Negotiations have started between the South Korean government and GM over the future of GM Korea. GM is calling for a debt-equity swap, a paid-in capital increase, and so on while threatening to shut down GM Korea’s plants. The government, in response, is adhering to three principles, including GM’s responsible role as the largest shareholder, and GM accepted them saying it is ‘reasonable.’ A bumpy road is, however, ahead with the two sides having starkly different opinions.
Three Principles for Survival of GM Korea
The South Korean government met with GM International President Barry Engle in Sejong City on February 22 to discuss how to deal with the business difficulties of GM Korea. That day, Deputy Prime Minister Kim Dong-yeon held a press conference and presented the three principles including business recovery for sustainable growth and sharing of the pain by every interested party such as shareholders, creditors and union members. The Deputy Prime Minister also said that due diligence is a prerequisite for the government to determine its stance.
GM made reportedly no official request at the meeting. However, its requests are likely to include the government’s financial support for GM Korea’s US$580 million loan maturing this month, the Korea Development Bank’s participation in the debt-equity swap, financial support for a new investment of US$2.8 billion, and designation of GM Korea’s place of business as a foreign investment zone. The government said that any such request should be made in an official way.
Bumpy Road Ahead
The KDB and GM are likely to clash again over collateralization. GM Korea holds a board meeting on February 23 to discuss the opening of an extraordinary shareholders’ meeting for extending the maturity of its borrowings from the GM headquarters and putting up the Bupyeong Plant as collateral for the loan.
Non-executive directors of GM Korea recommended by the KDB already decided to go against the collateralization. The company’s board of directors has 10 members and three of them are those recommended by the bank and, as such, the collateralization is likely to pass the meeting. The KDB is likely to stand on the same side as the three non-executive directors.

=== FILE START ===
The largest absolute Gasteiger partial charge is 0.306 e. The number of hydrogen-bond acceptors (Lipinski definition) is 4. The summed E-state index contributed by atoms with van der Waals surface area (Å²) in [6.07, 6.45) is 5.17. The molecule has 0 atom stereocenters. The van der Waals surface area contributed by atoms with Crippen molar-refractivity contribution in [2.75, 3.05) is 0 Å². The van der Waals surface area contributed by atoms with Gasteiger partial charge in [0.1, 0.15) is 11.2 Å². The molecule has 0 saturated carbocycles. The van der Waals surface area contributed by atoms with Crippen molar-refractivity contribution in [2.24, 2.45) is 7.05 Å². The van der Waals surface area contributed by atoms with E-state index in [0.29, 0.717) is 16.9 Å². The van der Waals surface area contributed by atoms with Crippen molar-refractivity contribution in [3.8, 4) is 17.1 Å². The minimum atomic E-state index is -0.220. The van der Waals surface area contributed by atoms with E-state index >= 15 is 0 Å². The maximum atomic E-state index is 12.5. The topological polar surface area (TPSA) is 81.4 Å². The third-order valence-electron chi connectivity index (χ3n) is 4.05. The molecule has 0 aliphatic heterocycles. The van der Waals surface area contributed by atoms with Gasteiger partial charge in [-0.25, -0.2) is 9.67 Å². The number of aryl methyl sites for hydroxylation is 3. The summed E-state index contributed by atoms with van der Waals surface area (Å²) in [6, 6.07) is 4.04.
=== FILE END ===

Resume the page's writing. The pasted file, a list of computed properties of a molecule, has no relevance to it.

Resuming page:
With business conditions deteriorating, GM Korea borrowed three trillion won (US$2.7 billion) from the HQ and GM subsidiaries. At least 1.7 trillion won (US$1.5 billion) matures this year. Earlier, the HQ said that it would carry out the debt-equity swap on the loan so that GM Korea can be restored. “GM is calling for the government to provide financial support for the loan and tax incentives together while the government’s part in the debt-equity swap is limited to 500 billion won (US$450 million) equivalent to the KDB’s shareholding,” said an industry insider, adding, “Besides, GM is intending to wait only until the new model production assignment scheduled for early next month whereas the government is going to make any promise only after GM Korea is given new models.”
Withdrawal of GM Has Been Predictable
According to some experts, withdrawal of GM from the South Korean market has been predictable for a while in view of the HQ’s recent downsizing tendency.
Back in the 2000s, GM was busy expanding its business around the world from its manufacturing bases located in the United States, Japan and South Korea. Since 2011, however, most of its profit has been derived from North America and China and the company has left non-profitable markets one after another without looking back. This tendency has become even more conspicuous since CEO Mary Barra’s announcement in 2014. She said at that time that the number of GM’s global production platforms would be reduced from 26 to four by 2025 so that billions of dollars can be saved.
Since then, GM has withdrawn or almost withdrawn from India, Russia, Western Europe, East Asia, and so on. This move has been particularly conspicuous in Asia excluding China. The Australian government had provided approximately two trillion won (US$1.8 billion) for GM for 12 years, but GM left the Australian market last year immediately after the government stopped the funding.
Between 2009 and 2014, GM sold four Opel and Vauxhall plants in Germany and restructured its manufacturing plants in Britain and Belgium. At that time, the German government promised a loan of 4.5 billion euros and tried to sell the facilities to Canada. Nonetheless, GM delayed the process by demanding additional government support and then stirred controversy in late 2009 by notifying its own restructuring plan all of a sudden.